The debate about how young is too young to enter the cut-throat world of fashion modelling has reared its head once more following today’s announcement that 13-year-old Queenslander Kirsty Thatcher has won the Dolly magazine Model Search contest.
“I like to see myself as being a role model for other girls my age … it’s not about how you look, but about how you are on the inside too. Sure, there is pressure on girls my age to look at certain way, but for me it’s about being healthy and being true to myself,” the articulate and statuesque teenager told PS this morning at Sydney’s Museum of Contemporary Art, minutes after receiving the gong.
In her second year of high school, Kirsty beat 500 other hopefuls to win the contest. She will now have an exclusive year-long modelling deal with Dolly and has been signed to high-profile agency Chadwicks, as well as fly to New York to meet potential agents there.
Dolly editor Tiffany Dunk said the magazine would only undertake “age appropriate work” with Kirsty, which extended to “not just fashion shoots, but also as an ambassador for our young readers. This is not just about how she looks, but about who she is”.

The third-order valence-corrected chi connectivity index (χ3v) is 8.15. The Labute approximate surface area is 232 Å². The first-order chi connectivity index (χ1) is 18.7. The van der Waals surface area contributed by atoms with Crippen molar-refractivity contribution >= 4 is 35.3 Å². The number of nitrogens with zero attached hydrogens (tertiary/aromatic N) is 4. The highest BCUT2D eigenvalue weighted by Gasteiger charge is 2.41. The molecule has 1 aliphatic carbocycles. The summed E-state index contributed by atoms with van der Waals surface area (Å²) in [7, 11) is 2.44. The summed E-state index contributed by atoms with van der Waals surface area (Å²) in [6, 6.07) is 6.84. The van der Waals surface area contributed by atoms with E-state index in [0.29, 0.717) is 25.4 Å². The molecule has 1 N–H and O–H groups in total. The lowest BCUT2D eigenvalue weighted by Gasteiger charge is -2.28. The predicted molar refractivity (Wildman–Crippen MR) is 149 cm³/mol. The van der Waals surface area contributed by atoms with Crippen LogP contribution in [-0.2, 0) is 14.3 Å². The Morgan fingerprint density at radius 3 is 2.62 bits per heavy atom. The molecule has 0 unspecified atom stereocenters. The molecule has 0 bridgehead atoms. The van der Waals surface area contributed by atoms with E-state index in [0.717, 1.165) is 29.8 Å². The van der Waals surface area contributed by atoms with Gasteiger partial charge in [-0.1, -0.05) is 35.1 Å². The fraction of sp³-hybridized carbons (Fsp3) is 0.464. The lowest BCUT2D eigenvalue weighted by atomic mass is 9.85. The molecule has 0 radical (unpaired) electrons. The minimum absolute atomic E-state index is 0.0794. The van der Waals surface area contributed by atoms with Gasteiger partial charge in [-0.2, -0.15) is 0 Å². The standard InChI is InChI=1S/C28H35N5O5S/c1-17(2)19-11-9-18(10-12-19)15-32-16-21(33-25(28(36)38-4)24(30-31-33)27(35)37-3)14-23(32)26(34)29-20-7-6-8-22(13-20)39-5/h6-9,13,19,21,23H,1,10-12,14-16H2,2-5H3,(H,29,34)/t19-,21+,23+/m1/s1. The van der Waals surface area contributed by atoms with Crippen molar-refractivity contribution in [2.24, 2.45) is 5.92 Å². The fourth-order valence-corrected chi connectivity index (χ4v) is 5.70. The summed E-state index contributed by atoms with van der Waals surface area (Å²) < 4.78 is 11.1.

However, in 1997, another 13-year-old won the competition, a girl from the country who would go on to become one of the biggest models in the world: Miranda Kerr.
When Kerr won the coveted prize, it caused an outcry in the media because she was so young.
Kerr was flown to Sydney a week before her 14th birthday to shoot for the magazine. She would soon be modelling in revealing swimsuits, leading to sections of the media criticising the inappropriate nature of the modelling for such a young girl.
Years after the press, Kerr would later reflect: “In the media at the time they were trying to cling on to anything remotely to do with paedophilia. Dolly is a magazine for teenage girls, not for old men. And I was fully clothed! Doing a winter shoot! They just made something out of nothing.”
The competition was subsequently axed by former editor Mia Freedman, who said it sent the wrong message to its young readers.
A decade later the competition is back, however current editor Dunk said it had changed considerably, the magazine now working with the Butterfly Foundation which focuses on body image issues and the media, to ensure it presented a “positive role model for young girls.”
Gisele Bundchen has been revealed to be the world’s highest-paid model in the latest ranking by Forbes.